Jan Švankmajer (born September 4, 1934) is an internationally acclaimed and influential Czech animator and film director. His works are often surreal and make use of live-action, cut-outs, stop-motion, claymation and puppet animation. He has both made short films and full length films.
Švankmajer works within national Czech(oslovakian) traditions such as fairy tales, puppet theatres and the surreal stories of Franz Kafka and Karel Capek. His films are often strange, dark and disturbing, but also have a Dark Comedy side to them. Still, they are highly original and the creativity is impressive. Because Švankmajer worked under the Communist regime his films remained unknown in the West until the 1980s. Even worse, the government banned him in 1972 from making films, and many of his later films were suppressed.
Since then, Švankmajer has been discovered and praised by film and animation fans alike. People like Terry Gilliam, Tim Burton and The Brothers Quay have been influenced by his work. His best known film is probably "Alice" (1988), which has become a cult classic and was reviewed by Oancitizen for Brows Held High. Among his films are:
- "Dimensions Of Dialogue" (1982)
- "Alice" (1988)
- "Faust" (1994)
- "Conspirators Of Pleasure" (1996)
- "Little Otik" (2000)
- "Lunacy" (2005)
- "Surviving Life" (2010)
This animator/director work includes examples of:
- Alice in Wonderland: He adapted the story for his film "Alice" (1988)
- Animate Inanimate Object: The director often animates lifeless things or objects, especially animal skeletons and stuffed animals.
- Anthropomorphic Food: In the short "Meat Love" (1989), two pieces of meat romantically dance with each other, but are cooked anyway in the end.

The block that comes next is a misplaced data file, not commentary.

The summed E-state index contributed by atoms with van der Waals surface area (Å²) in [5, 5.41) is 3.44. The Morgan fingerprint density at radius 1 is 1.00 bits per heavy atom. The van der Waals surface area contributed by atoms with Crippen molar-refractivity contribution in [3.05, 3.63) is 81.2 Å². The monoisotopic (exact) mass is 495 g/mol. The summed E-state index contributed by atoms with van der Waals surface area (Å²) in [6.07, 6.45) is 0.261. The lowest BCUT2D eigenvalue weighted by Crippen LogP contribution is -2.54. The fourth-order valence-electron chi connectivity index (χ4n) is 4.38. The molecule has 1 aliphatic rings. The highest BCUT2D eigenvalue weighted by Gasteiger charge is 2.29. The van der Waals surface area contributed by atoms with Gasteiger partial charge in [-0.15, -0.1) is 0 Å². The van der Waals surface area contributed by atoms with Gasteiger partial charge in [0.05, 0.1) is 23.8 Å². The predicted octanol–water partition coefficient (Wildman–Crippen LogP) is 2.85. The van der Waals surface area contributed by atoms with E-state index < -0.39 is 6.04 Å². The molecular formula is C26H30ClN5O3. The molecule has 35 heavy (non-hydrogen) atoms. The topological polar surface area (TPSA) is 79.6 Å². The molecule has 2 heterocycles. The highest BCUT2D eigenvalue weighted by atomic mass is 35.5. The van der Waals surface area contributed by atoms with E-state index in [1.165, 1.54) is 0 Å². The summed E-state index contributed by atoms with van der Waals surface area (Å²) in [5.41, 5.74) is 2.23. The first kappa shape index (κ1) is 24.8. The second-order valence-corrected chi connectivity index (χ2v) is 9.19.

- Big Eater (and Extreme Omnivore):
- The two customers in the "Lunch" segment of "Food" are so starved that they eat everything in their vicinity.
- Little Otik in "Little Otik"
- Big Lipped Alligator Moment
- Bizarre Taste in Food: The central theme of the short "Food".
- Body Horror: Švankmajer often makes strange new biological creations in his stop motion animation of skeletons.
- Deranged Animation
- Down the Rabbit Hole: Alice is a most deranged and incomprehensible adaptation with its stop-motion animation and mostly silent script.
- Eaten Alive: A frequent theme.
- Eating Shoes: Two customers in a restaurant in "Food" start eating everything in their vicinity, including their own shoes, because their waiter refuses to take their order.
- Eat the Camera: Švankmajer often use close-ups of human mouths, mostly when they are eating something or when they are narrating a story.
- Everything Is Trying to Kill You: Various things (puppets, stuffed animals, animal skeletons and even socks) are trying to catch Alice in "Alice" (1988).
- Faust: He adapted the story for his film "Faust".
- Hair-Raising Hare: The White Rabbit in "Alice" is a stuffed animal that literally comes alive! Near the end of the film it turns out he is the Queen's executioner!
- I Ate What??: In his short "Food", characters eat various things that in reality are unedible.
- Kids Are Cruel: The little girl in "Little Otik" allows a huge tree monster to eat a pedophilic old man who lives in her apartment and the adoptive human parents of Otik.
- Marionette Motion: Various objects are animated in an often eerily unnatural way.
- Mouth Cam: The unlucky people eaten by Otik in "Little Otik".
- Stop Motion
- Surreal Horror
- Uncanny Valley: The way he makes lifeless objects come alive is chillingly uncanny!